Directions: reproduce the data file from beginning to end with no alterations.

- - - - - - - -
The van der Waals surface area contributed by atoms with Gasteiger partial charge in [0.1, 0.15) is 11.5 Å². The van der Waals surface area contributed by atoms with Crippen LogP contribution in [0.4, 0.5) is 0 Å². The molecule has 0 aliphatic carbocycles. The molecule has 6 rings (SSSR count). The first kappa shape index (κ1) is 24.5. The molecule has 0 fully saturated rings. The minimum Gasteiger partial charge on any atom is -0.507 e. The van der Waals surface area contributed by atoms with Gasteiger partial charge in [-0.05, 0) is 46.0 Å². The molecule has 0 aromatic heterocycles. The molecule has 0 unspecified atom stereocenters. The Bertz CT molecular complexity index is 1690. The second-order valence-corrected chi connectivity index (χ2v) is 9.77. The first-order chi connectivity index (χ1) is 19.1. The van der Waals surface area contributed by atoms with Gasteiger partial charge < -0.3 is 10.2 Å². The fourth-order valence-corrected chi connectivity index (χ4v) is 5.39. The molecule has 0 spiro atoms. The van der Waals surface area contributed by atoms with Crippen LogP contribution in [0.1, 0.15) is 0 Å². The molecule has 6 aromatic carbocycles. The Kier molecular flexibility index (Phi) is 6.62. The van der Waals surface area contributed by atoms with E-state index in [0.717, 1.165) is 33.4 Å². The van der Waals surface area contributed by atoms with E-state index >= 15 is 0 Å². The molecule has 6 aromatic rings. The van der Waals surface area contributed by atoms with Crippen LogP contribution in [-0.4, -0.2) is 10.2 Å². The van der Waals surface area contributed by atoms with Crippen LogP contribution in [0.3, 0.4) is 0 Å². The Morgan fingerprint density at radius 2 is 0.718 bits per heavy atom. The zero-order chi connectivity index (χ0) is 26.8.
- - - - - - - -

The van der Waals surface area contributed by atoms with Gasteiger partial charge in [0.1, 0.15) is 11.5 Å². The van der Waals surface area contributed by atoms with Crippen LogP contribution in [0.4, 0.5) is 0 Å². The molecule has 0 aliphatic carbocycles. The molecule has 6 rings (SSSR count). The first kappa shape index (κ1) is 24.5. The molecule has 0 fully saturated rings. The minimum Gasteiger partial charge on any atom is -0.507 e. The van der Waals surface area contributed by atoms with Gasteiger partial charge in [-0.05, 0) is 46.0 Å². The molecule has 0 aromatic heterocycles. The molecule has 0 unspecified atom stereocenters. The Bertz CT molecular complexity index is 1690. The second-order valence-corrected chi connectivity index (χ2v) is 9.77. The first-order chi connectivity index (χ1) is 19.1. The van der Waals surface area contributed by atoms with Gasteiger partial charge < -0.3 is 10.2 Å². The fourth-order valence-corrected chi connectivity index (χ4v) is 5.39. The molecule has 0 spiro atoms. The van der Waals surface area contributed by atoms with Crippen LogP contribution in [0.1, 0.15) is 0 Å². The molecule has 6 aromatic carbocycles. The Kier molecular flexibility index (Phi) is 6.62. The van der Waals surface area contributed by atoms with E-state index in [0.717, 1.165) is 33.4 Å². The van der Waals surface area contributed by atoms with E-state index >= 15 is 0 Å². The molecule has 6 aromatic rings. The van der Waals surface area contributed by atoms with Crippen LogP contribution in [-0.4, -0.2) is 10.2 Å². The van der Waals surface area contributed by atoms with Crippen LogP contribution in [0.3, 0.4) is 0 Å². The Morgan fingerprint density at radius 2 is 0.718 bits per heavy atom. The zero-order chi connectivity index (χ0) is 26.8.